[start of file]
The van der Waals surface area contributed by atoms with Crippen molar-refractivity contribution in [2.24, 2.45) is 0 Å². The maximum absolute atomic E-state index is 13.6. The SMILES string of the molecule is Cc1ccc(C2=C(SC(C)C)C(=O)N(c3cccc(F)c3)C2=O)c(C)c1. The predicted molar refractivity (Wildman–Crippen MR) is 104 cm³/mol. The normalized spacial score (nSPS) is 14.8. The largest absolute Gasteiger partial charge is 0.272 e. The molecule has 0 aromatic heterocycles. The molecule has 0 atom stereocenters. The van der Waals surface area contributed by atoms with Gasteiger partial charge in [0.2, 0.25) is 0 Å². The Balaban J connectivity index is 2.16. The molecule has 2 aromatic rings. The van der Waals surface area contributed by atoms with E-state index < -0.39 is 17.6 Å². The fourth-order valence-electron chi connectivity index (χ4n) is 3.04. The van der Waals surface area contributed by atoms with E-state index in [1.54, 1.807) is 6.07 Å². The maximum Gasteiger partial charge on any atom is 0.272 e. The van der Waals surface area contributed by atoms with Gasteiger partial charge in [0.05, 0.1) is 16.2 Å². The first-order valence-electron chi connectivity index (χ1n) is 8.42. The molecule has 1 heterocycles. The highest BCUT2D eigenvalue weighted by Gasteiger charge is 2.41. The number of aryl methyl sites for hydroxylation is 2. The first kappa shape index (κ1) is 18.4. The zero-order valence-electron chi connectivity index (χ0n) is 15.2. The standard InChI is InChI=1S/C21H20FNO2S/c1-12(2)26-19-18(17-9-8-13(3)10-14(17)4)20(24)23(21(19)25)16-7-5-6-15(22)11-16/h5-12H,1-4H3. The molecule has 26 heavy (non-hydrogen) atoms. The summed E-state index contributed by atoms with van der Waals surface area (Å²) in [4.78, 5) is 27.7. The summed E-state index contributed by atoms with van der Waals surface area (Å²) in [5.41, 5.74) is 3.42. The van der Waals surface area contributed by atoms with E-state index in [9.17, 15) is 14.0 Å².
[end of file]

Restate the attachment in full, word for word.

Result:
The van der Waals surface area contributed by atoms with Crippen molar-refractivity contribution in [2.24, 2.45) is 0 Å². The maximum absolute atomic E-state index is 13.6. The SMILES string of the molecule is Cc1ccc(C2=C(SC(C)C)C(=O)N(c3cccc(F)c3)C2=O)c(C)c1. The predicted molar refractivity (Wildman–Crippen MR) is 104 cm³/mol. The normalized spacial score (nSPS) is 14.8. The largest absolute Gasteiger partial charge is 0.272 e. The molecule has 0 aromatic heterocycles. The molecule has 0 atom stereocenters. The van der Waals surface area contributed by atoms with Gasteiger partial charge in [0.2, 0.25) is 0 Å². The Balaban J connectivity index is 2.16. The molecule has 2 aromatic rings. The van der Waals surface area contributed by atoms with E-state index < -0.39 is 17.6 Å². The fourth-order valence-electron chi connectivity index (χ4n) is 3.04. The van der Waals surface area contributed by atoms with E-state index in [1.54, 1.807) is 6.07 Å². The maximum Gasteiger partial charge on any atom is 0.272 e. The van der Waals surface area contributed by atoms with Gasteiger partial charge in [0.05, 0.1) is 16.2 Å². The first-order valence-electron chi connectivity index (χ1n) is 8.42. The molecule has 1 heterocycles. The highest BCUT2D eigenvalue weighted by Gasteiger charge is 2.41. The number of aryl methyl sites for hydroxylation is 2. The first kappa shape index (κ1) is 18.4. The zero-order valence-electron chi connectivity index (χ0n) is 15.2. The standard InChI is InChI=1S/C21H20FNO2S/c1-12(2)26-19-18(17-9-8-13(3)10-14(17)4)20(24)23(21(19)25)16-7-5-6-15(22)11-16/h5-12H,1-4H3. The molecule has 26 heavy (non-hydrogen) atoms. The summed E-state index contributed by atoms with van der Waals surface area (Å²) in [4.78, 5) is 27.7. The summed E-state index contributed by atoms with van der Waals surface area (Å²) in [5.41, 5.74) is 3.42. The van der Waals surface area contributed by atoms with E-state index in [9.17, 15) is 14.0 Å².